5,000 people groups the International Mission Board calls Last Frontier people
groups, where there is little or no access to the gospel.
Yet the reality is that we are breathtakingly close to the possibility of
delivering the gospel to the whole world. International missionaries are now
engaging more than 1,500 of those 5,000 Last Frontier people groups. From one
Christian and one church the message can now spread there, just as it did from
the Jerusalem church.
Its conceivable that within the next few years, the words of Jesus recorded
by Matthew could come true: This good news of the kingdom will be
proclaimed in all the world as a testimony to all nations. And then the end
Does your church see the ends of the earth as Jesus sees them?
As overwhelmed as the early church may have felt at the idea of being
witnesses to the ends of the earth, the mention of Samariathe region north of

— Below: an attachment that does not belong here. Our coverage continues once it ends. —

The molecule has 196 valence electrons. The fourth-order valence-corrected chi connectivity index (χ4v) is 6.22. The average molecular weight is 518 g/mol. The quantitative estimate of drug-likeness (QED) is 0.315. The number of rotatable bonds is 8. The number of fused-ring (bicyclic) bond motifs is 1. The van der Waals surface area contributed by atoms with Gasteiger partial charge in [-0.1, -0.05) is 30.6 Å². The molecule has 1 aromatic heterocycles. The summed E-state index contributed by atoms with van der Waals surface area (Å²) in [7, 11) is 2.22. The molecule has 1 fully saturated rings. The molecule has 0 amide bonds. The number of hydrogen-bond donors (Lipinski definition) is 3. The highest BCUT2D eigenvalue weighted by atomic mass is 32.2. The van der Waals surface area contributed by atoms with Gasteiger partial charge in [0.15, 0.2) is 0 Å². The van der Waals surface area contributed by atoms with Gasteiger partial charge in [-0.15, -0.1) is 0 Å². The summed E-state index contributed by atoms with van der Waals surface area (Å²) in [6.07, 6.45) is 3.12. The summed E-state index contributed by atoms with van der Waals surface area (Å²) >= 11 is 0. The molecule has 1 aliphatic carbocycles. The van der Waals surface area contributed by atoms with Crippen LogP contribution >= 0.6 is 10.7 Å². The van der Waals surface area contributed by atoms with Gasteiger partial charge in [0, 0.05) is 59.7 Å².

Jerusalem and Judeamust have aroused an entirely different set of emotions.
Samaritans were the descendants of the northern tribes of Israel who had been
conquered by Assyria several hundred years earlier and who, after generations
of intermarriage, now represented both mixed race and mixed religion to the
Remember that at this time the early church would have assumed that the good
news about the Messiah was only for Jewish people. They must have been a little
puzzled at Jesus mention of Samaria, because Samaria was known as the place
where you couldnt find a purebred, devoted Jew. Earlier it had puzzled Jesus
disciples when He deliberately chose to go through Samaria (they usually walked
around it when traveling between Judea and Galilee) and even stayed there a
couple of days, teaching a sinful Samaritan woman and her village about true
worship of the true God.7
It had also puzzled all Jesus listeners when He made the Good Samaritan the